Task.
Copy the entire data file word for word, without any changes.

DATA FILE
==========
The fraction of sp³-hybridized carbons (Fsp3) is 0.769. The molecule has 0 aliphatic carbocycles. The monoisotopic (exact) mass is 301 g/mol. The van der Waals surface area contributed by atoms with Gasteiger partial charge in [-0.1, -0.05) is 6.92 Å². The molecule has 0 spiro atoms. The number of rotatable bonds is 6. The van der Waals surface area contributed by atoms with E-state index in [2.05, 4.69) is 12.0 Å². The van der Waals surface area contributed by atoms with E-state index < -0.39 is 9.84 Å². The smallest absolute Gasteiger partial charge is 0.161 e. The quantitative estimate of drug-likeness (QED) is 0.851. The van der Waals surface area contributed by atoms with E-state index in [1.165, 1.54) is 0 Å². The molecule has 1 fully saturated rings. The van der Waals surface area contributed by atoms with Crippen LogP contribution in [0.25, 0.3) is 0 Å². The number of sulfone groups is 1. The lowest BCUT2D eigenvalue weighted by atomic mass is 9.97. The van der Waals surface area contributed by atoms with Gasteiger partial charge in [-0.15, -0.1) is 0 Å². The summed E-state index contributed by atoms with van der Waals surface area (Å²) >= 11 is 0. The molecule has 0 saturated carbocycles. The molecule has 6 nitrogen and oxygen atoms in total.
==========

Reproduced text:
The fraction of sp³-hybridized carbons (Fsp3) is 0.769. The molecule has 0 aliphatic carbocycles. The monoisotopic (exact) mass is 301 g/mol. The van der Waals surface area contributed by atoms with Gasteiger partial charge in [-0.1, -0.05) is 6.92 Å². The molecule has 0 spiro atoms. The number of rotatable bonds is 6. The van der Waals surface area contributed by atoms with E-state index in [2.05, 4.69) is 12.0 Å². The van der Waals surface area contributed by atoms with E-state index < -0.39 is 9.84 Å². The smallest absolute Gasteiger partial charge is 0.161 e. The quantitative estimate of drug-likeness (QED) is 0.851. The van der Waals surface area contributed by atoms with E-state index in [1.165, 1.54) is 0 Å². The molecule has 1 fully saturated rings. The van der Waals surface area contributed by atoms with Crippen LogP contribution in [0.25, 0.3) is 0 Å². The number of sulfone groups is 1. The lowest BCUT2D eigenvalue weighted by atomic mass is 9.97. The van der Waals surface area contributed by atoms with Gasteiger partial charge in [-0.15, -0.1) is 0 Å². The summed E-state index contributed by atoms with van der Waals surface area (Å²) >= 11 is 0. The molecule has 0 saturated carbocycles. The molecule has 6 nitrogen and oxygen atoms in total.